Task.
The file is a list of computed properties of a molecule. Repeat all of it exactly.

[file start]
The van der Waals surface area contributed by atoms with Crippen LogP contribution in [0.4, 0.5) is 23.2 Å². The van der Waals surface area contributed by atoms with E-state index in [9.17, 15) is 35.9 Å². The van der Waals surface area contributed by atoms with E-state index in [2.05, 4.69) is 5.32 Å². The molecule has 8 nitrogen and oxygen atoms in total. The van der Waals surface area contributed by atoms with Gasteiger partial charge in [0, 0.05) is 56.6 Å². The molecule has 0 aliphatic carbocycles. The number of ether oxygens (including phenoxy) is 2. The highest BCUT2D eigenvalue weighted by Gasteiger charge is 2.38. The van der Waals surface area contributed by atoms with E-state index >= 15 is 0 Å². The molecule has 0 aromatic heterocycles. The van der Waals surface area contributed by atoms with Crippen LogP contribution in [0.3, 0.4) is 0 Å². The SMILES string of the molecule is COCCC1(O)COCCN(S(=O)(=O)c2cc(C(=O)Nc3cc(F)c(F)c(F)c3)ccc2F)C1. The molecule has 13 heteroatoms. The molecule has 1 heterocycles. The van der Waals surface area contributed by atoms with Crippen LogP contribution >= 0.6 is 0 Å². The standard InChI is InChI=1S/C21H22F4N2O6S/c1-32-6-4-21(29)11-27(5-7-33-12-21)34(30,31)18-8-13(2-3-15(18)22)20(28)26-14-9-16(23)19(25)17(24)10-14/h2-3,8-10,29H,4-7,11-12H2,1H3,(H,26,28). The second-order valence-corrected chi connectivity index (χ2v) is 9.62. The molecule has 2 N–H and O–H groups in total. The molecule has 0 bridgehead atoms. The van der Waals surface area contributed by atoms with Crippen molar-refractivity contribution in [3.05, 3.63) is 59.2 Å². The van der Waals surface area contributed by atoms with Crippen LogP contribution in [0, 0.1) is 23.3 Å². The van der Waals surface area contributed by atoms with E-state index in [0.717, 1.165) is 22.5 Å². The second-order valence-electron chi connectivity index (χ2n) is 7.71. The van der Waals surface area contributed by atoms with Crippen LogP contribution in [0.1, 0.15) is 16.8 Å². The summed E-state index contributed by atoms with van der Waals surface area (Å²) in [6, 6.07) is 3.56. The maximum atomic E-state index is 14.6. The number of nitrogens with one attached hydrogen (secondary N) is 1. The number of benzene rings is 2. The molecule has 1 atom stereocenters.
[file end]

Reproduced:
The van der Waals surface area contributed by atoms with Crippen LogP contribution in [0.4, 0.5) is 23.2 Å². The van der Waals surface area contributed by atoms with E-state index in [9.17, 15) is 35.9 Å². The van der Waals surface area contributed by atoms with E-state index in [2.05, 4.69) is 5.32 Å². The molecule has 8 nitrogen and oxygen atoms in total. The van der Waals surface area contributed by atoms with Gasteiger partial charge in [0, 0.05) is 56.6 Å². The molecule has 0 aliphatic carbocycles. The number of ether oxygens (including phenoxy) is 2. The highest BCUT2D eigenvalue weighted by Gasteiger charge is 2.38. The van der Waals surface area contributed by atoms with E-state index >= 15 is 0 Å². The molecule has 0 aromatic heterocycles. The van der Waals surface area contributed by atoms with Crippen LogP contribution in [0.3, 0.4) is 0 Å². The SMILES string of the molecule is COCCC1(O)COCCN(S(=O)(=O)c2cc(C(=O)Nc3cc(F)c(F)c(F)c3)ccc2F)C1. The molecule has 13 heteroatoms. The molecule has 1 heterocycles. The van der Waals surface area contributed by atoms with Crippen LogP contribution >= 0.6 is 0 Å². The standard InChI is InChI=1S/C21H22F4N2O6S/c1-32-6-4-21(29)11-27(5-7-33-12-21)34(30,31)18-8-13(2-3-15(18)22)20(28)26-14-9-16(23)19(25)17(24)10-14/h2-3,8-10,29H,4-7,11-12H2,1H3,(H,26,28). The second-order valence-corrected chi connectivity index (χ2v) is 9.62. The molecule has 2 N–H and O–H groups in total. The molecule has 0 bridgehead atoms. The van der Waals surface area contributed by atoms with Crippen molar-refractivity contribution in [3.05, 3.63) is 59.2 Å². The van der Waals surface area contributed by atoms with Crippen LogP contribution in [0, 0.1) is 23.3 Å². The van der Waals surface area contributed by atoms with E-state index in [0.717, 1.165) is 22.5 Å². The second-order valence-electron chi connectivity index (χ2n) is 7.71. The van der Waals surface area contributed by atoms with Crippen LogP contribution in [0.1, 0.15) is 16.8 Å². The summed E-state index contributed by atoms with van der Waals surface area (Å²) in [6, 6.07) is 3.56. The maximum atomic E-state index is 14.6. The number of nitrogens with one attached hydrogen (secondary N) is 1. The number of benzene rings is 2. The molecule has 1 atom stereocenters.